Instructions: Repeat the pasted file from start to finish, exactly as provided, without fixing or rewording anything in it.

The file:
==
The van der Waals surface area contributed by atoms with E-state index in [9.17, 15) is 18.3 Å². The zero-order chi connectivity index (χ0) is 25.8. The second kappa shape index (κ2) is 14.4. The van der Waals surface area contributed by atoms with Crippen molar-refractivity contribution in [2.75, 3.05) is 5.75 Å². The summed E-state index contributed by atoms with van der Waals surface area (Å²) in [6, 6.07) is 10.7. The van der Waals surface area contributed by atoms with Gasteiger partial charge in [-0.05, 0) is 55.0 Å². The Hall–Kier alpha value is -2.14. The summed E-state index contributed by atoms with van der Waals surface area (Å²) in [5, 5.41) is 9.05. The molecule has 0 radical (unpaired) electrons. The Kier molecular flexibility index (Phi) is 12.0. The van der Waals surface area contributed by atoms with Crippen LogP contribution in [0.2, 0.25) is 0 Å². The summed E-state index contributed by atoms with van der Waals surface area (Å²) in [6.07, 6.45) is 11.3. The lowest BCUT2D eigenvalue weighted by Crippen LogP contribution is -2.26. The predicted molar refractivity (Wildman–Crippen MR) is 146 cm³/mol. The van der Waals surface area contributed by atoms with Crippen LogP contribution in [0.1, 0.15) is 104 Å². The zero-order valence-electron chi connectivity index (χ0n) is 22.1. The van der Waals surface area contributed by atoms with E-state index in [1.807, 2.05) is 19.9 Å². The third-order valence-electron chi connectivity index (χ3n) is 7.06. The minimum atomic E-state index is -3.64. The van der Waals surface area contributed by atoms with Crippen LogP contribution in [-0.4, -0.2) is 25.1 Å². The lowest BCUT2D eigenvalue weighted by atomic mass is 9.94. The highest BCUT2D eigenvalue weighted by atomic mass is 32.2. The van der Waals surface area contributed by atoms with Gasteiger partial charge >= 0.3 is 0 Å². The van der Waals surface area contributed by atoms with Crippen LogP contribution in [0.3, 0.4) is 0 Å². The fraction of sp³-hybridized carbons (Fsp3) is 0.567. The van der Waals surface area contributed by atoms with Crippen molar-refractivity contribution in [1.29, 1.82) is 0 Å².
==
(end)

The van der Waals surface area contributed by atoms with E-state index in [9.17, 15) is 18.3 Å². The zero-order chi connectivity index (χ0) is 25.8. The second kappa shape index (κ2) is 14.4. The van der Waals surface area contributed by atoms with Crippen molar-refractivity contribution in [2.75, 3.05) is 5.75 Å². The summed E-state index contributed by atoms with van der Waals surface area (Å²) in [6, 6.07) is 10.7. The van der Waals surface area contributed by atoms with Gasteiger partial charge in [-0.05, 0) is 55.0 Å². The Hall–Kier alpha value is -2.14. The summed E-state index contributed by atoms with van der Waals surface area (Å²) in [5, 5.41) is 9.05. The molecule has 0 radical (unpaired) electrons. The Kier molecular flexibility index (Phi) is 12.0. The van der Waals surface area contributed by atoms with Crippen LogP contribution in [0.2, 0.25) is 0 Å². The summed E-state index contributed by atoms with van der Waals surface area (Å²) in [6.07, 6.45) is 11.3. The lowest BCUT2D eigenvalue weighted by Crippen LogP contribution is -2.26. The predicted molar refractivity (Wildman–Crippen MR) is 146 cm³/mol. The van der Waals surface area contributed by atoms with Crippen LogP contribution in [0.1, 0.15) is 104 Å². The zero-order valence-electron chi connectivity index (χ0n) is 22.1. The van der Waals surface area contributed by atoms with E-state index in [1.807, 2.05) is 19.9 Å². The third-order valence-electron chi connectivity index (χ3n) is 7.06. The minimum atomic E-state index is -3.64. The van der Waals surface area contributed by atoms with Crippen LogP contribution in [-0.4, -0.2) is 25.1 Å². The lowest BCUT2D eigenvalue weighted by atomic mass is 9.94. The highest BCUT2D eigenvalue weighted by atomic mass is 32.2. The van der Waals surface area contributed by atoms with Gasteiger partial charge >= 0.3 is 0 Å². The van der Waals surface area contributed by atoms with Crippen LogP contribution in [0.3, 0.4) is 0 Å². The fraction of sp³-hybridized carbons (Fsp3) is 0.567. The van der Waals surface area contributed by atoms with Crippen molar-refractivity contribution in [1.29, 1.82) is 0 Å².